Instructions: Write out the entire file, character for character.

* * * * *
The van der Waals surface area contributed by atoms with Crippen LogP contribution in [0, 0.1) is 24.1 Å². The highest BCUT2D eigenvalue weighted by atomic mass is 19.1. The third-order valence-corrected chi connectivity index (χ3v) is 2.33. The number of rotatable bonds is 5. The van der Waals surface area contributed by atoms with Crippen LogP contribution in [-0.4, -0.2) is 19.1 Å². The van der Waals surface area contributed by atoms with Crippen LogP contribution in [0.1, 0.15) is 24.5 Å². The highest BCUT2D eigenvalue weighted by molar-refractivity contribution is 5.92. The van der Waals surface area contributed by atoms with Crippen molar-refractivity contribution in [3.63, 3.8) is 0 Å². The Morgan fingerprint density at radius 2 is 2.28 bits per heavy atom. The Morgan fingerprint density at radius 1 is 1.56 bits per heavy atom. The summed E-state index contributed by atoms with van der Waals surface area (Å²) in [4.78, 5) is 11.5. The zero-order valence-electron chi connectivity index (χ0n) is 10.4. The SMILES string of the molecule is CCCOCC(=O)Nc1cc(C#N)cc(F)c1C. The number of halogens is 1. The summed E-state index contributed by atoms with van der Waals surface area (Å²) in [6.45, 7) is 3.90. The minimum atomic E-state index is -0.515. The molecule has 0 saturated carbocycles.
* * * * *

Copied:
The van der Waals surface area contributed by atoms with Crippen LogP contribution in [0, 0.1) is 24.1 Å². The highest BCUT2D eigenvalue weighted by atomic mass is 19.1. The third-order valence-corrected chi connectivity index (χ3v) is 2.33. The number of rotatable bonds is 5. The van der Waals surface area contributed by atoms with Crippen LogP contribution in [-0.4, -0.2) is 19.1 Å². The van der Waals surface area contributed by atoms with Crippen LogP contribution in [0.1, 0.15) is 24.5 Å². The highest BCUT2D eigenvalue weighted by molar-refractivity contribution is 5.92. The van der Waals surface area contributed by atoms with Crippen molar-refractivity contribution in [3.63, 3.8) is 0 Å². The Morgan fingerprint density at radius 2 is 2.28 bits per heavy atom. The Morgan fingerprint density at radius 1 is 1.56 bits per heavy atom. The summed E-state index contributed by atoms with van der Waals surface area (Å²) in [4.78, 5) is 11.5. The zero-order valence-electron chi connectivity index (χ0n) is 10.4. The SMILES string of the molecule is CCCOCC(=O)Nc1cc(C#N)cc(F)c1C. The number of halogens is 1. The summed E-state index contributed by atoms with van der Waals surface area (Å²) in [6.45, 7) is 3.90. The minimum atomic E-state index is -0.515. The molecule has 0 saturated carbocycles.